Here is what I watched this week. Continue reading
The first trailer for Woody Allen’s next film
The Bop Decameron Nero Fiddled To Rome With Love debuted today.
The romantic-comedy consists of four star-filled vignettes set in the Italian city. In the trailer, we’re mostly introduced to a story line that features Ellen Page, Jesse Eisenberg and Greta Gerwig caught in a potential love triangle with Alec Baldwin acting as the unintentional commentator. We also get a glimpse of Allen, in his first acting role since Scoop, and Judy Davis as a couple meeting their daughter’s fiancé’s family. Meanwhile, Roberto Benigni is entangled in a case of mistaken identity and Penelope Cruz vamps it up.
All in all, To Rome With Love looks promising. Following the success of Midnight in Paris, I imagine more people will be hyped to see To Rome With Love. What about you? What do you think of the first trailer for To Rome With Love? Will you check out To Rome With Love when it hits theaters on June 22?
There is one word to sum up this week’s podcast: weird. Ally can’t stop saying it. Everything from unforgivable celebrities to an American version of Downton Abbey (we don’t get that one either) are just really weird. Listen and find out why.
1. A Look at Celebrity Deaths – When a famous person dies, the world Internet cries.
2. The Most Hated Celebrities Club – Chris Brown won a Grammy. Controversy ensued. Who are some other notable people who will never be forgiven?
3. A British (Television) Invasion – America, please do not ruin Downton Abbey or Sherlock with your crappy remakes.
4. Pop Culture Minute – Singers are people too!
You can connect with the Ally and Joanna Show using all the groovy buttons below! Or shoot us an email at email@example.com! Join us next week?
The best artists are driven by their nostalgia for the greats who came before them. They are then able to turn their longing for the past into an appreciation of the present. This is what Woody Allen wants us to take away from his latest film, Midnight in Paris.
Midnight in Paris stars Owen Wilson as Gil Pender, a Los Angeles-based screenwriter on a Parisian vacation with his image-concerned fiancée, Inez (Rachel McAdams). Gil, like any other artist, is fascinated by the cultural history of Paris and he romanticizes living in some Parisian attic as a expatriate writer. But Inez has other ideas. For her, Paris is great to visit while wearing ill-fitting shirt dresses, but nothing else. This difference drives a wedge between their relationship (though it is hard to see how they ever got together in the first place).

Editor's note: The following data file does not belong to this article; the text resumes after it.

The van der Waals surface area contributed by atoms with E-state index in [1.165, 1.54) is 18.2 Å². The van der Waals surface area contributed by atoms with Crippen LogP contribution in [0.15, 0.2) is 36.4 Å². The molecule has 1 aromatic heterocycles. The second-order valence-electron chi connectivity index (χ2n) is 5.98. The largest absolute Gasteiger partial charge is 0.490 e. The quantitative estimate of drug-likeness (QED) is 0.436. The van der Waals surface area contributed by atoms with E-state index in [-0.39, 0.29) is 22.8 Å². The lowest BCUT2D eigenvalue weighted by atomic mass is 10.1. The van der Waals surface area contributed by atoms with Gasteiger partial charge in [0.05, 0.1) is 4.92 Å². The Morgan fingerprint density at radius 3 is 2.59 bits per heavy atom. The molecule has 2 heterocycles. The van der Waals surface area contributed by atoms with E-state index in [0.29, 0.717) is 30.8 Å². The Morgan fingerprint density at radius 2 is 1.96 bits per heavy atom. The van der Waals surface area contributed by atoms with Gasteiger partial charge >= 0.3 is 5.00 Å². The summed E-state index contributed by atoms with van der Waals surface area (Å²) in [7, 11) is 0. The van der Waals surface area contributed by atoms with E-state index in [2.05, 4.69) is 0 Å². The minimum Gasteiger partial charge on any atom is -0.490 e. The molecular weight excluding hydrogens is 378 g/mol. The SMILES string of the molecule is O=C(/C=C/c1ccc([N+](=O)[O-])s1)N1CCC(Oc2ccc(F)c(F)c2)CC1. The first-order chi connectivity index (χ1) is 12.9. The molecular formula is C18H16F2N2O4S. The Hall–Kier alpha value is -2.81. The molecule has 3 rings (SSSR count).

Also on their trip are Inez’s equally image-concerned parents (yes, buy the really ugly expensive chairs that you can only find in Paris) who trust Gil about as far as they can throw him. By chance, Inez and Gil encounter friends, Paul (Michael Sheen) and Carol (Nina Arianda) in the French capital. The couples go site seeing with each other and Paul’s pretentiousness further alienates Gil from Inez.
When Gil wallows in his frustrations while taking a walk at midnight, he is transported into the fantasy world of 1920s Paris. He meets literary greats and artists like Fitzgrald, Hemingway, Picasso, Stein, and Dali who help him with his novel about, what else, a man who works in a nostalgia shop. Gil also finds a muse in the gorgeous Adriana (Marion Cotillard), a woman who toys the affections of all the greats and sparks Gil’s romantic side. His wondrous encounters with Adriana and the other Lost Generation personas inspire Gil to take control over the direction of his life.